Code reviewer’s workstation. Password-protected BIOS, custom kernel with no paths for data exfiltration – nothing is leaving this machine except photons and the whir of a CPU cooling fan.

The public source code review is not, by itself, intended to formally certify that the automated election system supplied by Smartmatic, Inc. is fit for purpose.   The COMELEC Technical Evaluation Committee, constituted by Republic Act 8436 (as amended by R.A. 9369), is mandated to

“…certify, through an established international certification entity to be chosen by the Commission from the recommendations of the Advisory Council … that the AES, including its hardware and software components, is operating properly, securely, and accurately,”

for which purpose they have chosen SLI Global Solutions, a Voting System Test laboratory based in the Colorado, USA.  It is the outcome of a formal validation test suite, applied by SLI Global Solutions to the AES supplied by Smartmatic, that gives warrant for COMELEC to declare the system fit for purpose.

This curious, parallel review process – a standards-based system review by SLI Global Solutions happening overseas, and a static source code review by a limited public audience at DLSU – is a compromise, brokered by the COMELEC over many months, to achieve public trust in the face of these conflicting requirements:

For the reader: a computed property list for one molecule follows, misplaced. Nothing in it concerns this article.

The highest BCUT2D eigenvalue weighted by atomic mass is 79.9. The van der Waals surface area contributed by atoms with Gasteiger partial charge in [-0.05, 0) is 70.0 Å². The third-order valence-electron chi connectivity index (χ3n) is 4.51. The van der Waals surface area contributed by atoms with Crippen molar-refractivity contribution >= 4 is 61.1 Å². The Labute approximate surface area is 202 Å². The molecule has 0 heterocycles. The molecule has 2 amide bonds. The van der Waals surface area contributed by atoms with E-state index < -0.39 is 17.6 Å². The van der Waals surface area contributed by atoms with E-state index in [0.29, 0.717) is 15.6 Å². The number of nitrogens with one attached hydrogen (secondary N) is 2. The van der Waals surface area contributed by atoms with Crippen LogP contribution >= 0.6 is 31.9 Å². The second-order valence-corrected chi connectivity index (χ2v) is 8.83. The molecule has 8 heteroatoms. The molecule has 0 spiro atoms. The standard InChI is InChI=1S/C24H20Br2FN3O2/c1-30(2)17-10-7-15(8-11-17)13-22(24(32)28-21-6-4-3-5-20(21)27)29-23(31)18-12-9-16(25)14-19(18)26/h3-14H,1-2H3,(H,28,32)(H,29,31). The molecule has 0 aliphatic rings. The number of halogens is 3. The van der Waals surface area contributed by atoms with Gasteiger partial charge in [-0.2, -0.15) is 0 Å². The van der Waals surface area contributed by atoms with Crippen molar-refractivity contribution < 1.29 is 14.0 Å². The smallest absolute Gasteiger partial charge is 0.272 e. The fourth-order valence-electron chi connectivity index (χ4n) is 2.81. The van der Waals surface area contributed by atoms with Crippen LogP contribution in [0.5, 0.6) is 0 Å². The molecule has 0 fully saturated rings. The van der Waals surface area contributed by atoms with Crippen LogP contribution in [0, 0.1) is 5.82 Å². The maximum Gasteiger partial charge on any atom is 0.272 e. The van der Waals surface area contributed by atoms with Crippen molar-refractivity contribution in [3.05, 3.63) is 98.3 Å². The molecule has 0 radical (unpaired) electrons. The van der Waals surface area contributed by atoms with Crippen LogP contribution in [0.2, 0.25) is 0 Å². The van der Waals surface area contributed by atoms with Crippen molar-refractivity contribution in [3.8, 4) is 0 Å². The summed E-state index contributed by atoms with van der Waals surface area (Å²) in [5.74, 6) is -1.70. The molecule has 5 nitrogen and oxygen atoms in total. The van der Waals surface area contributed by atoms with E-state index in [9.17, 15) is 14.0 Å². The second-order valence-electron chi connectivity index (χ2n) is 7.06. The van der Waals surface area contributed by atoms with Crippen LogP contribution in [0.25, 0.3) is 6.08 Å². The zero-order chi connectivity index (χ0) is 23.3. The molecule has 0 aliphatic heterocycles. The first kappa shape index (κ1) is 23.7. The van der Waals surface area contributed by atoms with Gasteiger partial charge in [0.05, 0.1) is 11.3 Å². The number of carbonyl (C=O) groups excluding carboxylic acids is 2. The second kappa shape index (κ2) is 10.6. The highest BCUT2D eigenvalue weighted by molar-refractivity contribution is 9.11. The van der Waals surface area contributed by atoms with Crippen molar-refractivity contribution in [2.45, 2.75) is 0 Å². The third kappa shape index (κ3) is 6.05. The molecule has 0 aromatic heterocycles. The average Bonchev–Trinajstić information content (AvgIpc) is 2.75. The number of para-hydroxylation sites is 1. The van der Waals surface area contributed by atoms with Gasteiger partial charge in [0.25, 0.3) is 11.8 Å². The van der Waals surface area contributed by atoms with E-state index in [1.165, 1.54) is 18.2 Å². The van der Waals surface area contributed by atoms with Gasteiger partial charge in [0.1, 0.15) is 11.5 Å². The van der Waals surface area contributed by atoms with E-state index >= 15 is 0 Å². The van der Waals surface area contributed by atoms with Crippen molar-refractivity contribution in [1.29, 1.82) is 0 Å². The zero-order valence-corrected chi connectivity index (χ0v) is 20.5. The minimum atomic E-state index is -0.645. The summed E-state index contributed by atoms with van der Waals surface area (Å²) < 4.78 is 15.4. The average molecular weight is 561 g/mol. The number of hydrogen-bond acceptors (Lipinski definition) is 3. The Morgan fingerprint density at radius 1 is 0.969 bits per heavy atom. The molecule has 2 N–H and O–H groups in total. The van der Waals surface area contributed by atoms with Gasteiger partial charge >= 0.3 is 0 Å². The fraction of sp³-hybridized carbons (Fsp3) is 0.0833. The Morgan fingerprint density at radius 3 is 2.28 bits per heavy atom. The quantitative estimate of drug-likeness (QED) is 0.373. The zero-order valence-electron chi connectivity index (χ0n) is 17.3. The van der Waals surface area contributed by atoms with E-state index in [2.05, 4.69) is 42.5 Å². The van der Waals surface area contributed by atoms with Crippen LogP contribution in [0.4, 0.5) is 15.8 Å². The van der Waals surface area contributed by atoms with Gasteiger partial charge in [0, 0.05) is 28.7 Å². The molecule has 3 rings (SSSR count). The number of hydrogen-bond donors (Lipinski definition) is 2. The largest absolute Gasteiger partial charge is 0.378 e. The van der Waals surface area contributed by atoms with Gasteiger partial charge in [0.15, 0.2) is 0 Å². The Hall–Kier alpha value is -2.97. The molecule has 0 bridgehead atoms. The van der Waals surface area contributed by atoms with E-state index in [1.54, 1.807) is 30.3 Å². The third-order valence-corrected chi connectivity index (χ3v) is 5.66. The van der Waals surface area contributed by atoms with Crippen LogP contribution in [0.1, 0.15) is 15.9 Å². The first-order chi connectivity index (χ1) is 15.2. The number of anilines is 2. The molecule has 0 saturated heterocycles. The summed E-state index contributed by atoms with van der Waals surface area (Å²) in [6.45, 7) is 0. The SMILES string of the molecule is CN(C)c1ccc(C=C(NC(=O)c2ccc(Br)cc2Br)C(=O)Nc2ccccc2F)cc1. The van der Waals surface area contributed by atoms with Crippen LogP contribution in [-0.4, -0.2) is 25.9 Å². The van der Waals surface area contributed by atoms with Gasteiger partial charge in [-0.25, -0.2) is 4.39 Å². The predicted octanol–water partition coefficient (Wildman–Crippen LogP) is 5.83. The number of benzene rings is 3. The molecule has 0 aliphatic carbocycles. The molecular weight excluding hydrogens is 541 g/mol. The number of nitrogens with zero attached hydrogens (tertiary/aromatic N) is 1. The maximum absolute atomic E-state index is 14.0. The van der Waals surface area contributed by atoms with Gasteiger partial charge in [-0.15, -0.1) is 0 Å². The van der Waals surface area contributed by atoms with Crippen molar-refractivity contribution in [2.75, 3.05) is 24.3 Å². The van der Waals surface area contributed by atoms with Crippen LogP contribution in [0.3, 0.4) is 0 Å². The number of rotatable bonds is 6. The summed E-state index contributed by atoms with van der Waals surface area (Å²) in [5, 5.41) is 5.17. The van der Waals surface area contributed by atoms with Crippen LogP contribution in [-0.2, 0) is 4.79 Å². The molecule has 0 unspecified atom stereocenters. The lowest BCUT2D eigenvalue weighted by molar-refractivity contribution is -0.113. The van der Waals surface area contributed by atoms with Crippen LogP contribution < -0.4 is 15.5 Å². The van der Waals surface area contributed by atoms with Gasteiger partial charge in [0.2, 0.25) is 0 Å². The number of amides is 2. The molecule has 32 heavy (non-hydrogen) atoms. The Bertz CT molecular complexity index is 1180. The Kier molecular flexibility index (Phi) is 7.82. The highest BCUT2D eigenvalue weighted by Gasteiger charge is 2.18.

• To protect the intellectual property of the commercial voting system supplier Smartmatic, Inc, who will be disclosing key intellectual property to members of the public;
  • To give the public an opportunity to determine whether or not the system is suitably designed to protect the integrity of the vote; and
  • To provide a suitable, secure work location and design a reasonable schedule of activities to allow individual reviewers to comprehensively examine the AES and report their findings, before the elections on May 2016.

It’s a view – but it’s a vendor-oriented view

Participants in the public code review process are granted a unique opportunity to examine the IP assets of a service provider to the State.  They are also very tightly constrained in the type of analyses they can perform, since they do not have access to the actual operating platforms (not using an actual Election Management Server, Consolidated Canvass Server, or Vote Counting Machine a.k.a. PCOS machine), as will be deployed at election time.  Because of the sheer volume of program code that must be analyzed (many tens of thousands of lines per subsystem), reviewers will be given a guided reading of the code used in the three major subsystems of the AES, assisted by representatives of Smartmatic, Inc.  This will be a comprehensive review of the tasks the AES was designed to perform from a vendor perspective, and the COMELEC have done an admirable job in securing this arrangement for the voting public.